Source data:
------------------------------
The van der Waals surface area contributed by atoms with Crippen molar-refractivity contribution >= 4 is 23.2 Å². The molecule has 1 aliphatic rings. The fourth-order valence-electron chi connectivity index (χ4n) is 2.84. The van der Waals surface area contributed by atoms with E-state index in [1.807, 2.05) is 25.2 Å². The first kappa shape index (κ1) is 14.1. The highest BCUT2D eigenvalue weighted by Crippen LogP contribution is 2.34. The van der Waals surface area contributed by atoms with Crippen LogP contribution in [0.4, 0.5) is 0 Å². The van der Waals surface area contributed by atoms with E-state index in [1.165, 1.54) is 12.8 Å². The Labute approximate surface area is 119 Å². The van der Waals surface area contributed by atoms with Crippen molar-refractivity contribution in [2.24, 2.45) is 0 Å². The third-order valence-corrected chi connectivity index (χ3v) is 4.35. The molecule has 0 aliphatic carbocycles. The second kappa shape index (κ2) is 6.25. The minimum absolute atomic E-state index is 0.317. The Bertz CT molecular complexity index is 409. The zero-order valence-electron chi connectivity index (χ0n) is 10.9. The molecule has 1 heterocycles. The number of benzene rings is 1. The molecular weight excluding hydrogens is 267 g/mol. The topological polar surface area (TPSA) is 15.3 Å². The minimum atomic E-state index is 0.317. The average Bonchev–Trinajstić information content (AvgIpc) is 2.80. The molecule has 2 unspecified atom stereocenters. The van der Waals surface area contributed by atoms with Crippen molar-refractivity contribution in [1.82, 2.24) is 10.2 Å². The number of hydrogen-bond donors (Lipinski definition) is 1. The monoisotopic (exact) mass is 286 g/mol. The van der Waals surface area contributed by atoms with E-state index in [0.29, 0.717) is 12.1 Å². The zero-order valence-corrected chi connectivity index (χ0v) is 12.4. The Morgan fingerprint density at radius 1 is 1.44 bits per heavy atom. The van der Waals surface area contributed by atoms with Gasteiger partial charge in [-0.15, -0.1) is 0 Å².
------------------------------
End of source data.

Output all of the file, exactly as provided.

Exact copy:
The van der Waals surface area contributed by atoms with Crippen molar-refractivity contribution >= 4 is 23.2 Å². The molecule has 1 aliphatic rings. The fourth-order valence-electron chi connectivity index (χ4n) is 2.84. The van der Waals surface area contributed by atoms with E-state index in [1.807, 2.05) is 25.2 Å². The first kappa shape index (κ1) is 14.1. The highest BCUT2D eigenvalue weighted by Crippen LogP contribution is 2.34. The van der Waals surface area contributed by atoms with Crippen LogP contribution in [0.4, 0.5) is 0 Å². The van der Waals surface area contributed by atoms with E-state index in [1.165, 1.54) is 12.8 Å². The Labute approximate surface area is 119 Å². The van der Waals surface area contributed by atoms with Crippen molar-refractivity contribution in [2.24, 2.45) is 0 Å². The third-order valence-corrected chi connectivity index (χ3v) is 4.35. The molecule has 0 aliphatic carbocycles. The second kappa shape index (κ2) is 6.25. The minimum absolute atomic E-state index is 0.317. The Bertz CT molecular complexity index is 409. The zero-order valence-electron chi connectivity index (χ0n) is 10.9. The molecule has 1 heterocycles. The number of benzene rings is 1. The molecular weight excluding hydrogens is 267 g/mol. The topological polar surface area (TPSA) is 15.3 Å². The minimum atomic E-state index is 0.317. The average Bonchev–Trinajstić information content (AvgIpc) is 2.80. The molecule has 2 unspecified atom stereocenters. The van der Waals surface area contributed by atoms with Crippen molar-refractivity contribution in [1.82, 2.24) is 10.2 Å². The number of hydrogen-bond donors (Lipinski definition) is 1. The monoisotopic (exact) mass is 286 g/mol. The van der Waals surface area contributed by atoms with E-state index in [0.29, 0.717) is 12.1 Å². The zero-order valence-corrected chi connectivity index (χ0v) is 12.4. The Morgan fingerprint density at radius 1 is 1.44 bits per heavy atom. The van der Waals surface area contributed by atoms with Gasteiger partial charge in [-0.15, -0.1) is 0 Å².